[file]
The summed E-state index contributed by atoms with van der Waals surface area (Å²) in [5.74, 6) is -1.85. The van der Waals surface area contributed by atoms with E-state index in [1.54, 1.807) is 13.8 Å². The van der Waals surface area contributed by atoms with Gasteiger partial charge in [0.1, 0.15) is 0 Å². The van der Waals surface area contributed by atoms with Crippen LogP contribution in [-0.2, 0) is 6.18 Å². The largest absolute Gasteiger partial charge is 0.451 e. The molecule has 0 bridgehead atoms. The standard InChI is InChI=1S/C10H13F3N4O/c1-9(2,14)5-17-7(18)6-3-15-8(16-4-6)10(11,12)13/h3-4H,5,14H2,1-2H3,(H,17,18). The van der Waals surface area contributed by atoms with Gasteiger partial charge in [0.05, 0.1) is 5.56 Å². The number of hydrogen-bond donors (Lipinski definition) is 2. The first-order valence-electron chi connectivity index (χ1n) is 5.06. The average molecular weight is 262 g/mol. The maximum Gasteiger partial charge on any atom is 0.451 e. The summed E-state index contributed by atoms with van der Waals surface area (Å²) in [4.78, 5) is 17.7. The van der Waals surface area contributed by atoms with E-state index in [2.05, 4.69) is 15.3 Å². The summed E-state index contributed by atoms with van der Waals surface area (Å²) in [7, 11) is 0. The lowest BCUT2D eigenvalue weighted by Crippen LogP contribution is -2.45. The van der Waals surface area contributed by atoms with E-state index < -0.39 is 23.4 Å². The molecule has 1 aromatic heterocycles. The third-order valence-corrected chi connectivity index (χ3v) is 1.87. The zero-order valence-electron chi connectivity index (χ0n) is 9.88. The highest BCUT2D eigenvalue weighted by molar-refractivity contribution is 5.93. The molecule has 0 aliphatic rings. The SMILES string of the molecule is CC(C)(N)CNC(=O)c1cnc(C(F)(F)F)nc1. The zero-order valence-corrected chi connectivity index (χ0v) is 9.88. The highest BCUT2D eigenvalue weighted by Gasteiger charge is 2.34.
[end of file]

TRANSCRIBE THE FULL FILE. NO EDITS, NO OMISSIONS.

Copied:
The summed E-state index contributed by atoms with van der Waals surface area (Å²) in [5.74, 6) is -1.85. The van der Waals surface area contributed by atoms with E-state index in [1.54, 1.807) is 13.8 Å². The van der Waals surface area contributed by atoms with Gasteiger partial charge in [0.1, 0.15) is 0 Å². The van der Waals surface area contributed by atoms with Crippen LogP contribution in [-0.2, 0) is 6.18 Å². The largest absolute Gasteiger partial charge is 0.451 e. The molecule has 0 bridgehead atoms. The standard InChI is InChI=1S/C10H13F3N4O/c1-9(2,14)5-17-7(18)6-3-15-8(16-4-6)10(11,12)13/h3-4H,5,14H2,1-2H3,(H,17,18). The van der Waals surface area contributed by atoms with Gasteiger partial charge in [0.05, 0.1) is 5.56 Å². The number of hydrogen-bond donors (Lipinski definition) is 2. The first-order valence-electron chi connectivity index (χ1n) is 5.06. The average molecular weight is 262 g/mol. The maximum Gasteiger partial charge on any atom is 0.451 e. The summed E-state index contributed by atoms with van der Waals surface area (Å²) in [4.78, 5) is 17.7. The van der Waals surface area contributed by atoms with E-state index in [2.05, 4.69) is 15.3 Å². The summed E-state index contributed by atoms with van der Waals surface area (Å²) in [7, 11) is 0. The lowest BCUT2D eigenvalue weighted by Crippen LogP contribution is -2.45. The van der Waals surface area contributed by atoms with E-state index < -0.39 is 23.4 Å². The molecule has 1 aromatic heterocycles. The third-order valence-corrected chi connectivity index (χ3v) is 1.87. The zero-order valence-electron chi connectivity index (χ0n) is 9.88. The highest BCUT2D eigenvalue weighted by molar-refractivity contribution is 5.93. The molecule has 0 aliphatic rings. The SMILES string of the molecule is CC(C)(N)CNC(=O)c1cnc(C(F)(F)F)nc1. The zero-order valence-corrected chi connectivity index (χ0v) is 9.88. The highest BCUT2D eigenvalue weighted by Gasteiger charge is 2.34.